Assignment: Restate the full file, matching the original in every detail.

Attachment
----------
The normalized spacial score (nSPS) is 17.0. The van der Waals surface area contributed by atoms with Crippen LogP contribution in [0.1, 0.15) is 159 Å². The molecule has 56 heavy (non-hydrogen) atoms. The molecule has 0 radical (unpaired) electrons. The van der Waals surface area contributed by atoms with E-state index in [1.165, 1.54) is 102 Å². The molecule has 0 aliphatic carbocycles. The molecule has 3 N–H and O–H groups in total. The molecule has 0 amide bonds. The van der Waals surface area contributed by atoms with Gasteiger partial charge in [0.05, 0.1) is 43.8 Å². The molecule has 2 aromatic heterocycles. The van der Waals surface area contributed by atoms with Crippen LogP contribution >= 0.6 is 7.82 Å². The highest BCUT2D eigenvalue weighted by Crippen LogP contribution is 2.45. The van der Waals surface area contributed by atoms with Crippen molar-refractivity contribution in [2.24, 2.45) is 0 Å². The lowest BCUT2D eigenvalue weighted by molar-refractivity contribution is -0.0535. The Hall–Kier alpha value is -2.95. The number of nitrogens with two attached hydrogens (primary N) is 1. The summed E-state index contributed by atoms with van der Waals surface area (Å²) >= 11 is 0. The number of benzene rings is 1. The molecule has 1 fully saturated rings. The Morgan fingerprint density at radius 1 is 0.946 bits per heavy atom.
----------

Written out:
The normalized spacial score (nSPS) is 17.0. The van der Waals surface area contributed by atoms with Crippen LogP contribution in [0.1, 0.15) is 159 Å². The molecule has 56 heavy (non-hydrogen) atoms. The molecule has 0 radical (unpaired) electrons. The van der Waals surface area contributed by atoms with E-state index in [1.165, 1.54) is 102 Å². The molecule has 0 aliphatic carbocycles. The molecule has 3 N–H and O–H groups in total. The molecule has 0 amide bonds. The van der Waals surface area contributed by atoms with Gasteiger partial charge in [0.05, 0.1) is 43.8 Å². The molecule has 2 aromatic heterocycles. The van der Waals surface area contributed by atoms with Crippen LogP contribution >= 0.6 is 7.82 Å². The highest BCUT2D eigenvalue weighted by Crippen LogP contribution is 2.45. The van der Waals surface area contributed by atoms with Crippen molar-refractivity contribution in [2.24, 2.45) is 0 Å². The lowest BCUT2D eigenvalue weighted by molar-refractivity contribution is -0.0535. The Hall–Kier alpha value is -2.95. The number of nitrogens with two attached hydrogens (primary N) is 1. The summed E-state index contributed by atoms with van der Waals surface area (Å²) >= 11 is 0. The number of benzene rings is 1. The molecule has 1 fully saturated rings. The Morgan fingerprint density at radius 1 is 0.946 bits per heavy atom.